[…] the public do not want any diminution of the services offered by the BBC […] So our challenge is that the public want a broad range of services from the BBC; there isn't a single service from the BBC that has not got a powerful constituency out there. They want a broad range of high quality content from the BBC, and our challenge, if you like, is can you meet that public expectation in the context of the reality of the funding the BBC will have over this period?[98]

The risk is that by trying to retain all its services, the BBC ends up spreading itself too thinly, so that quality and distinctiveness suffer. Our predecessor Committee questioned the value provided by BBC Three, including its effectiveness in reaching young people.[99] Mark Thompson was, however, rather dismissive of the suggestion that the BBC might need to reduce its number of channels, arguing that, as a fully digital UK approached, so the underlying value of all the BBC's digital channels increased. He also suggested that the logic for reducing a broad portfolio of channels lay many years in the future.[100] In sum, he thought that the number of digital channels operated by the BBC was a second order issue:

Having ambitious, outstanding content is the key issue. How to make sure the licence is going into the best possible content — of course, there are some costs in having an extra digital channel, the last marginal digital channel. But they are very small economic questions when you compare them to the underlying point, which is making content. That's where the money goes, in the making of content.[101]

83.  Sir Michael Lyons, on the other hand, appeared to us to be more conscious of a need for radical change in order to work within the constraints imposed by the settlement. He noted that the strategy review had concluded that it would be premature to look at the current portfolio of television channels as the public's viewing patterns had not changed significantly. He observed however that the BBC could no longer afford to put off this type of fundamental review:

In the context of a 16% budget reduction, the Trust is clear that we don't have the luxury of that [the portfolio of channels]; it has to be looked at, as indeed does all BBC activity […][102]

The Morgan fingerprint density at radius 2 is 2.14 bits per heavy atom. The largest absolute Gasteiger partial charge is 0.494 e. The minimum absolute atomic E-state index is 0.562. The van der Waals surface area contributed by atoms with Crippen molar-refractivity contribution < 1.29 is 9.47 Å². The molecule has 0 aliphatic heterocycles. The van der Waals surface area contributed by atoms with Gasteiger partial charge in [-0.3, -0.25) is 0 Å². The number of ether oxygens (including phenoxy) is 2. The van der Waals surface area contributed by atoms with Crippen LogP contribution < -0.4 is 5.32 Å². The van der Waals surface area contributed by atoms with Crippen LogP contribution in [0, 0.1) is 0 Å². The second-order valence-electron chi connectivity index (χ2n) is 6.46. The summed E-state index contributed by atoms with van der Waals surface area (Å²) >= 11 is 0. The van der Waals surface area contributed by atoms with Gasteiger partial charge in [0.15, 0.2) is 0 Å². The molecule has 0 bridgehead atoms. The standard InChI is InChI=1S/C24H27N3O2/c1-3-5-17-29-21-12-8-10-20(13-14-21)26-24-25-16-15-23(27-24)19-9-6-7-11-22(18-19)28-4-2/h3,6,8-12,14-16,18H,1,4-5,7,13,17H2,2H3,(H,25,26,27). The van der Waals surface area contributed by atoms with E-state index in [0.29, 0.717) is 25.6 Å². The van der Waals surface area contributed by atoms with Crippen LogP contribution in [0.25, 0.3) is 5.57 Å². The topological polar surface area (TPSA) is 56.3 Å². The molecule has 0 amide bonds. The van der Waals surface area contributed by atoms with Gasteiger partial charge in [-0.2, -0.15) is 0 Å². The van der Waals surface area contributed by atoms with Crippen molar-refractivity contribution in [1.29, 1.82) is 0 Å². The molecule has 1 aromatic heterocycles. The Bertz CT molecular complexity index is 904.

84.  On 12 January Sir Michael Lyons wrote to Mark Thompson on the subject of implementing Putting Quality First and the new licence fee settlement.[103] The letter noted that they were in agreement that:

[…] the scale of this challenge requires the BBC to undertake a fundamental review of its cost base and shape of services and activities.

He expected the BBC Executive to bring proposals to the Trust in the summer and that, thereafter, the Trust would:

[…] lead a programme of external consultation with licence fee payers and wider industry to test our understanding of their likely impact. We will aim to finalise our conclusions by the end of the year.

He went on to emphasise that savings "should be targeted in those areas where the BBC's public value is lower" and that there should be no compromising of the pursuit of greater distinctiveness on BBC One, BBC Two, Radio 1 and Radio 2. Finally, he observed that:

We have also previously signalled that this process is a good opportunity to assess how the shape of the BBC's television portfolio as a whole might develop after digital switchover is complete in 2012.

Media reporting interpreted these statements as a clear message that the future of digital channels BBC Three and BBC Four was in doubt.[104]

85.  The main outcomes of the BBC Trust's strategy review are largely underwhelming in that they simply repeat verities such as the importance of putting quality first, ensuring value for money and having boundaries appropriate to its publicly-funded status. Our sense is that the hard choices on content are yet to come, but that they should not be avoided any longer. We will await with interest any indication that the new Chairman of the BBC Trust and the Director General can give us on the future shape of BBC services and their content during our next annual oral evidence session, and look forward to comparing the options considered and the choices made against the values of the strategy review.

92   James MacTaggart Memorial Lecture, speech by the BBC Director General Mark Thompson at the Media Guardian Edinburgh International Television Festival, 27 August 2010 Back

93   Ibid. Back

94   Q68 Back

95   Q70 Back

96   Q61 Back

97   Q150 Back

98   Q151 Back

99   Culture, Media and Sport Committee, Fifth Report of Session 2009-10, BBC Annual Report 2008-09, HC 515, paras 55-63 Back

100   Q154 Back

101   Q154 Back

102   Q153 Back

103   Trust publishes licence fee settlement commissioning note, BBC Trust Press Release, 12 January 2011 Back

104   The Guardian, BBC Trust chair : we may cut back digital channels, John Plunkett, Wednesday 12 January 2011 Back

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© Parliamentary copyright 2011
Prepared 19 May 2011